Baked Artichokes, Shrimp, Mozzarella–and Scallops
Like most visitors to Maine it was love at first sight. I was 16 and working for the summer as a mother’s helper for a local Rumson family and they carted me along with them to their summer place on Prouts Neck. Most famous for being home to Winslow Homer it is a glorious peninsula composed of rocky crags on two sides and a sandy crescent on the third. My little charges and I spent our days on the beach and climbing the cliff paths that circled around the neck, and it was a summer I will never, ever forget.
A similar thing happened to my sister when she first got to Maine, but she was her twenties and smart enough never to leave. She landed on the Pemaquid Peninsula–just far enough north not to be completely overrun with tourists, but still filled with the requisite amenities that make Maine so delightful: a lighthouse, fabulous ocean vistas, lobster pounds serving the freshest and best seafood imaginable, estuaries, tidal pools, and even a sandy beach.
We visited her many times over the years, and finally when we were empty nested we took the plunge, sold our family home, repaired to our apartment over the store in Red Bank (always the plan when we renovated a decade ago) and bought ourselves our own Maine cottage.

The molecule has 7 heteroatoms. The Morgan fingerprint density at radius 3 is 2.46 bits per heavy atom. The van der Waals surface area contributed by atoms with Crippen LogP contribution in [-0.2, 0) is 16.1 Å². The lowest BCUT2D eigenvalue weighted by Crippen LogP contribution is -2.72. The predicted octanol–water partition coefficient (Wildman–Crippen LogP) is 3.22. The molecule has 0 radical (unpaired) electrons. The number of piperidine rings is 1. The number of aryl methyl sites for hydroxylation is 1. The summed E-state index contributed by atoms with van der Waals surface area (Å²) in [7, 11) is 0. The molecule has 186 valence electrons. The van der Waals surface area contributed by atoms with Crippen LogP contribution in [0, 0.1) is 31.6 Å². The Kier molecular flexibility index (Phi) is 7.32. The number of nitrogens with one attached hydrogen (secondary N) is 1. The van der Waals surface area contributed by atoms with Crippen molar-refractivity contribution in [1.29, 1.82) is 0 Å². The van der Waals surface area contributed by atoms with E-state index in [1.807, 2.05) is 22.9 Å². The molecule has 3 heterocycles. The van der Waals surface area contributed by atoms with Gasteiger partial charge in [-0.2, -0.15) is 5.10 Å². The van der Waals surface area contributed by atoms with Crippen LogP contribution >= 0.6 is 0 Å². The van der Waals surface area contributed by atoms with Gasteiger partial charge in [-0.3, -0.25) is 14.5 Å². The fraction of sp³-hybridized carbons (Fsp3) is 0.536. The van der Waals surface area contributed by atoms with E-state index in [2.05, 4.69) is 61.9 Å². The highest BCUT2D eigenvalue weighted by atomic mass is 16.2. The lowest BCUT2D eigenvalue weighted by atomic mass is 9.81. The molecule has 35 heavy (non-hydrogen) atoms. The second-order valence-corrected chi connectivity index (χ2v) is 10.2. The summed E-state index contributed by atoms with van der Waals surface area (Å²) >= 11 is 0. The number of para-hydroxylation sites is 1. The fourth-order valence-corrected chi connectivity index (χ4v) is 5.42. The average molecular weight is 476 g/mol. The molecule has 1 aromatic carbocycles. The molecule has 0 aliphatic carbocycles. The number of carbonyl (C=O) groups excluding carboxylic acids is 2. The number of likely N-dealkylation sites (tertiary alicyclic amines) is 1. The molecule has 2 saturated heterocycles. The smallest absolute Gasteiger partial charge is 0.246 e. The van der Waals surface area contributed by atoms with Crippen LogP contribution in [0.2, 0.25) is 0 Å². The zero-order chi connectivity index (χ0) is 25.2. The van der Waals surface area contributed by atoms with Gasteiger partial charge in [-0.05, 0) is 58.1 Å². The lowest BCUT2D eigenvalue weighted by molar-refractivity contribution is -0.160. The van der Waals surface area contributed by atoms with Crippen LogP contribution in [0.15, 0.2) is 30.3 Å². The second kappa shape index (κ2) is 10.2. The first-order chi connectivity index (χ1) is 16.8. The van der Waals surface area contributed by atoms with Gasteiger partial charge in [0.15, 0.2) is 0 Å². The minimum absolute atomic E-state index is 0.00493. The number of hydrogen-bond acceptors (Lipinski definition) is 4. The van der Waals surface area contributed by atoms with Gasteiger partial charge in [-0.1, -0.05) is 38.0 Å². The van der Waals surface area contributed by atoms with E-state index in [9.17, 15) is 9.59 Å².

As much as we love the ocean views, we opted for lakeside because our little lake (which is technically a pond because it is just shy of the required five miles) warms up so we can comfortably swim all summer. And is great for sailing our little boat, and kayaking, and paddle boarding and running our little outboard to our hearts’ content without the fear of being swept out to sea.
Naturally given the nature of our business, having our own home to furnish and decorate just adds to the pleasure of living in Maine. The first thing we did, and I know this is going to cause a lot of groans, was paint all the original knotty pine paneling Benjamin Moore’s China White and all the fir trim White Dove…. Yes, sacrilegious in some minds, but fully supported by legions of Scandinavians who know how best to live in northern climes. White makes smaller spaces live larger, reflects light and makes the day brighter and me, and happier. (And we all know that when mom is happy–everyone’s happy.)
Next we stripped the floors to a natural pine. I love light floors because they hardly show the dust or dirt or wear and when they do one swish of the mop and they look as good as new. With two small grandboys and a third sibling on the way, we want to make all of our visitors feel welcome and not fret over natural, and heaven knows with small boys around sometimes unnatural, wear and tear. You never know what they will get into or up to!
We had new kitchen cabinets made for the galley style kitchen, mostly because I they smelled and I assumed they were moldy. When we took them out we found it was dead mouse–not mold–that we were smelling, so it turned out to be an even better decision to get new ones. We were able to insulate and mouse-proof, and yes, they are now white so the whole area looks larger and so much more inviting than before.